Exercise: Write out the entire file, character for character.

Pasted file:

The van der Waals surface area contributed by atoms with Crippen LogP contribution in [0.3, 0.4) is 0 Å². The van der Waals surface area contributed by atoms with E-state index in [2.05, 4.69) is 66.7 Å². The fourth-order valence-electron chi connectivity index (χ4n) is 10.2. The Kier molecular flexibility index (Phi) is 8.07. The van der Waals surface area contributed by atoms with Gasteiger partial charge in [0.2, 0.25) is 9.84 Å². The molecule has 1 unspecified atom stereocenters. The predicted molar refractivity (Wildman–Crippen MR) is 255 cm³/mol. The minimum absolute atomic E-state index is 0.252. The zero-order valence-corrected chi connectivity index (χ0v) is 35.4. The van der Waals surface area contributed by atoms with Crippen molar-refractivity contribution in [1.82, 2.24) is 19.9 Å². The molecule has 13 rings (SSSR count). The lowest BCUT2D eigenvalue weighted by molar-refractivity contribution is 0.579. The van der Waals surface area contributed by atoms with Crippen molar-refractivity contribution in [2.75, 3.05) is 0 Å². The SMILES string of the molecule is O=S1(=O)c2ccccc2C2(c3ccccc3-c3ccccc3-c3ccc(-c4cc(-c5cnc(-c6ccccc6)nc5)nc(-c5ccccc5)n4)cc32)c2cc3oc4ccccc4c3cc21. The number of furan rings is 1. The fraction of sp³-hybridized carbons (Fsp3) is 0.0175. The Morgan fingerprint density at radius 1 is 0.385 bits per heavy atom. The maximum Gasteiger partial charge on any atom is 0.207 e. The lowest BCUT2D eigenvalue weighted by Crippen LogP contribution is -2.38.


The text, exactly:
The van der Waals surface area contributed by atoms with Crippen LogP contribution in [0.3, 0.4) is 0 Å². The van der Waals surface area contributed by atoms with E-state index in [2.05, 4.69) is 66.7 Å². The fourth-order valence-electron chi connectivity index (χ4n) is 10.2. The Kier molecular flexibility index (Phi) is 8.07. The van der Waals surface area contributed by atoms with Gasteiger partial charge in [0.2, 0.25) is 9.84 Å². The molecule has 1 unspecified atom stereocenters. The predicted molar refractivity (Wildman–Crippen MR) is 255 cm³/mol. The minimum absolute atomic E-state index is 0.252. The zero-order valence-corrected chi connectivity index (χ0v) is 35.4. The van der Waals surface area contributed by atoms with Crippen molar-refractivity contribution in [1.82, 2.24) is 19.9 Å². The molecule has 13 rings (SSSR count). The lowest BCUT2D eigenvalue weighted by molar-refractivity contribution is 0.579. The van der Waals surface area contributed by atoms with Crippen molar-refractivity contribution in [2.75, 3.05) is 0 Å². The SMILES string of the molecule is O=S1(=O)c2ccccc2C2(c3ccccc3-c3ccccc3-c3ccc(-c4cc(-c5cnc(-c6ccccc6)nc5)nc(-c5ccccc5)n4)cc32)c2cc3oc4ccccc4c3cc21. The number of furan rings is 1. The fraction of sp³-hybridized carbons (Fsp3) is 0.0175. The Morgan fingerprint density at radius 1 is 0.385 bits per heavy atom. The maximum Gasteiger partial charge on any atom is 0.207 e. The lowest BCUT2D eigenvalue weighted by Crippen LogP contribution is -2.38.